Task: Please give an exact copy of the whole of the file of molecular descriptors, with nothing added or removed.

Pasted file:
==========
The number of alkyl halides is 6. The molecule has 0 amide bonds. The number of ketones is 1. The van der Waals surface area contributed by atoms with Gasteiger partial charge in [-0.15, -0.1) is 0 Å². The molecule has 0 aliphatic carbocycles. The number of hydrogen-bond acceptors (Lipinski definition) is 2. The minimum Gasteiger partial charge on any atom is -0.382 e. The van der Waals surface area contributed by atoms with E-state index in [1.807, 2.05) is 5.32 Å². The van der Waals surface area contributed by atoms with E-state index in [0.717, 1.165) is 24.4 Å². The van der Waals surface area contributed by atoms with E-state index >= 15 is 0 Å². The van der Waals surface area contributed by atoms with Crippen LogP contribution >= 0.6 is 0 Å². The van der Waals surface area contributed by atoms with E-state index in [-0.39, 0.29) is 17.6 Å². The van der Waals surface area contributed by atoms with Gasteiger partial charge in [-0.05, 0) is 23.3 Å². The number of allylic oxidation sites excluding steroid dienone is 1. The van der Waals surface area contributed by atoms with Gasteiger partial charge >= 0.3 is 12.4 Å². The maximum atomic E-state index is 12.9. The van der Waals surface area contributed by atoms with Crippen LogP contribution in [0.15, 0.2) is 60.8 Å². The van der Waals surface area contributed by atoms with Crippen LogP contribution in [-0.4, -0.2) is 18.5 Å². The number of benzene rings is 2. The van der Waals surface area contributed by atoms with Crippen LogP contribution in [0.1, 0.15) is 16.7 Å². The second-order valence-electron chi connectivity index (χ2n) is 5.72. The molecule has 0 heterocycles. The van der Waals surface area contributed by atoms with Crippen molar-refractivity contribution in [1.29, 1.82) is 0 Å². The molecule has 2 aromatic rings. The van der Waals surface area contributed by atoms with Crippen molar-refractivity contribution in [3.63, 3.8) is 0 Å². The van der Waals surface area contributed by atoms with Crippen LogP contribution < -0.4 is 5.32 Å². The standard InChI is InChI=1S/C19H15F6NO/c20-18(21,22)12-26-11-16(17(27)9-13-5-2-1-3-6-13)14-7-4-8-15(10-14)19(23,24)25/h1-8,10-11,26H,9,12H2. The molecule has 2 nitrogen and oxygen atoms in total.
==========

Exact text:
The number of alkyl halides is 6. The molecule has 0 amide bonds. The number of ketones is 1. The van der Waals surface area contributed by atoms with Gasteiger partial charge in [-0.15, -0.1) is 0 Å². The molecule has 0 aliphatic carbocycles. The number of hydrogen-bond acceptors (Lipinski definition) is 2. The minimum Gasteiger partial charge on any atom is -0.382 e. The van der Waals surface area contributed by atoms with E-state index in [1.807, 2.05) is 5.32 Å². The van der Waals surface area contributed by atoms with E-state index in [0.717, 1.165) is 24.4 Å². The van der Waals surface area contributed by atoms with E-state index >= 15 is 0 Å². The van der Waals surface area contributed by atoms with Crippen LogP contribution >= 0.6 is 0 Å². The van der Waals surface area contributed by atoms with E-state index in [-0.39, 0.29) is 17.6 Å². The van der Waals surface area contributed by atoms with Gasteiger partial charge in [-0.05, 0) is 23.3 Å². The number of allylic oxidation sites excluding steroid dienone is 1. The van der Waals surface area contributed by atoms with Gasteiger partial charge >= 0.3 is 12.4 Å². The maximum atomic E-state index is 12.9. The van der Waals surface area contributed by atoms with Crippen LogP contribution in [0.15, 0.2) is 60.8 Å². The van der Waals surface area contributed by atoms with Crippen LogP contribution in [-0.4, -0.2) is 18.5 Å². The number of benzene rings is 2. The van der Waals surface area contributed by atoms with Crippen LogP contribution in [0.1, 0.15) is 16.7 Å². The second-order valence-electron chi connectivity index (χ2n) is 5.72. The molecule has 0 heterocycles. The van der Waals surface area contributed by atoms with Crippen molar-refractivity contribution in [1.29, 1.82) is 0 Å². The molecule has 2 aromatic rings. The van der Waals surface area contributed by atoms with Crippen molar-refractivity contribution in [3.63, 3.8) is 0 Å². The van der Waals surface area contributed by atoms with Crippen LogP contribution < -0.4 is 5.32 Å². The standard InChI is InChI=1S/C19H15F6NO/c20-18(21,22)12-26-11-16(17(27)9-13-5-2-1-3-6-13)14-7-4-8-15(10-14)19(23,24)25/h1-8,10-11,26H,9,12H2. The molecule has 2 nitrogen and oxygen atoms in total.